Tuesday 23 November 2010, 12:23
The Foods That Make Billions is a fascinating three-part series, which grabbed my attention as it goes directly to the core issues which affect the development of markets for branded products from a very practical viewpoint.
I'm a senior lecturer in retail management and this new series is valuable to me from a teaching perspective because it brings alive a whole range of marketing concepts. The series encapsulates in moments many ideas, making theoretical principles easy to understand.
I'm also one of the academic consultants on the series, so have attended concept and production meetings, offered advice on the focus of the series, read transcripts and fact-checked the content.
The really exciting part was watching the rushes as this is when the programme really started to take shape. Each episode focuses on a different foodstuff - bottled water, yoghurt and cereal.
In the UK, we have clean water available on tap and yet we spend our hard-earned cash buying two billion litres of bottled water every year. The food industry has become very adept at repackaging basic commodities and selling them to us to make significant profits.
Episode one, Liquid Gold, looks at many core branding concepts and draws us into the unfolding story of the development of the multi-billion dollar market of bottled water.
In the programme, Professor Richard Wilk, who teaches anthropology at Indiana University, makes the point that in the past, water was blessed by holy people and given power. Now he says the power is bestowed on water by corporations, governments, celebrities and brands.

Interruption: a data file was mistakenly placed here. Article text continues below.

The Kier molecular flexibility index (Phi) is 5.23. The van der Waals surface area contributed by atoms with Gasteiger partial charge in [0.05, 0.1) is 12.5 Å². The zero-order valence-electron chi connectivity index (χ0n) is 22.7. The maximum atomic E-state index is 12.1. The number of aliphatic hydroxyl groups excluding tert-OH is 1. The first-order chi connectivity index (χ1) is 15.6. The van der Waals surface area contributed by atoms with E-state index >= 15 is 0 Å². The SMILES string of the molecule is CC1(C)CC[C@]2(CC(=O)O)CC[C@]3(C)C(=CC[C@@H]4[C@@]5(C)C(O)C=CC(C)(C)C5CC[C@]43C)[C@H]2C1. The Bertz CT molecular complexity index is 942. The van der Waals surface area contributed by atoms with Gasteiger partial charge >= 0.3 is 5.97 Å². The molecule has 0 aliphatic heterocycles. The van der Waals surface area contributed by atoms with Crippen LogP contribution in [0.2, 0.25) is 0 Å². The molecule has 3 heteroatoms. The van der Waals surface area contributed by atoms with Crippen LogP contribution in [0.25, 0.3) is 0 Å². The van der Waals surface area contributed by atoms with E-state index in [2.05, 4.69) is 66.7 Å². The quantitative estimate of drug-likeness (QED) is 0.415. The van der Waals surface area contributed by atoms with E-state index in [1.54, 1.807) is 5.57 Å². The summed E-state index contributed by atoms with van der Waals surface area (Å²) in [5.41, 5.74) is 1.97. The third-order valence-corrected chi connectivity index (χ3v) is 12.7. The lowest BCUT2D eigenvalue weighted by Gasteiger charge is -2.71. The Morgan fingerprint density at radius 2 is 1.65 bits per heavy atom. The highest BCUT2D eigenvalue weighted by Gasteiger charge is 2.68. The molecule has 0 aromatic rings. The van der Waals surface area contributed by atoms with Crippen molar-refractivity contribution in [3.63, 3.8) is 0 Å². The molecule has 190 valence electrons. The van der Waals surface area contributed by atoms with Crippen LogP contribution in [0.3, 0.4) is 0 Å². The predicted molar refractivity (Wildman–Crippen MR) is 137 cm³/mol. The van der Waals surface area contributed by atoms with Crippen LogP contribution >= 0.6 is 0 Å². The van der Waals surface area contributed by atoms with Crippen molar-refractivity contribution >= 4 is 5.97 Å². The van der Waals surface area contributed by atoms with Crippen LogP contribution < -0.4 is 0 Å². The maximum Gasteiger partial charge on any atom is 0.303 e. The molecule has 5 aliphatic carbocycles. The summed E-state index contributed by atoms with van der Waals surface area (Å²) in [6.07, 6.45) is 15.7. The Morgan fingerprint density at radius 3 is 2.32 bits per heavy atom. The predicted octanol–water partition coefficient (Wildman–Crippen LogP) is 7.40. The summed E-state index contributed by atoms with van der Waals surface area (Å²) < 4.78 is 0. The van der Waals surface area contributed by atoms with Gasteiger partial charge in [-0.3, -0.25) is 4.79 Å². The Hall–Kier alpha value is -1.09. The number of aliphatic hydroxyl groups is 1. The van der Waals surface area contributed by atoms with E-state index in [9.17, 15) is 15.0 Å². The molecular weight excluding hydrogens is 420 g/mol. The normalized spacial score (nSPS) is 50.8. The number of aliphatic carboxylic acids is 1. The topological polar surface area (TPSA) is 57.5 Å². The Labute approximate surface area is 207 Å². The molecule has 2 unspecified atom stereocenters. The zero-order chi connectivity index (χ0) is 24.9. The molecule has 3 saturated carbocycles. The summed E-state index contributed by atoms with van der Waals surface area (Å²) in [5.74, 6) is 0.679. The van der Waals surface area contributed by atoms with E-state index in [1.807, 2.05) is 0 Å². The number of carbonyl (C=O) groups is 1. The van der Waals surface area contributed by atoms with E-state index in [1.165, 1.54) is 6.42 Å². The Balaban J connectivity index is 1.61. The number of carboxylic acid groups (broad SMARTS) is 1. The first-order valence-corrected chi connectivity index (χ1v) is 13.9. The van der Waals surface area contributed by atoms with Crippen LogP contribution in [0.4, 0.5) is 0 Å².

The question of whether water has mystical connotations is interesting. Water is an essential commodity - without it you die. So there are perhaps rational arguments for raising water up to a holy status.
Liquid Gold shows how entrepreneurs and multinational corporations like Nestle, Evian and Coca Cola have turned this naturally occurring and life-saving drink into successful brands, and arguably encourage us to worship the brand by drinking bottled water - as if part of a new religion - daily during work, exercise and relaxation.
Is it immoral to build mega brands of bottled water while parts of the world are dying of thirst? Not having access to water is wrong in a world of excess, but so is not having food to eat, a place to work and earn a living, and a safe place to live.
Successful use of marketing and branding techniques has helped global corporations to create seemingly insatiable demand for bottled water in parts of the world. But bottled water is only part of a much bigger picture of social injustice between those individuals who 'have' and who 'have not'.
Most likely, there are suitable answers to many of the world's problems but while solutions are contingent on business success that is measured in financial terms we are unlikely to find answers which will give everyone access to a drink of water and a plate of food.
So water is no different to the commercialisation of many other commodities. It's just that in the UK, many of us are prepared to buy into bottled water brands to satisfy our daily needs rather than drinking from the tap, without much consideration of the sacrifices and wider impact of this act of consumption. The Foods That Make Billions gets into many of these issues and raises questions for us all to think about.
For further programme times, please visit the upcoming episodes page.
Comments made by writers on the TV blog are their own opinions and not necessarily those of the BBC.
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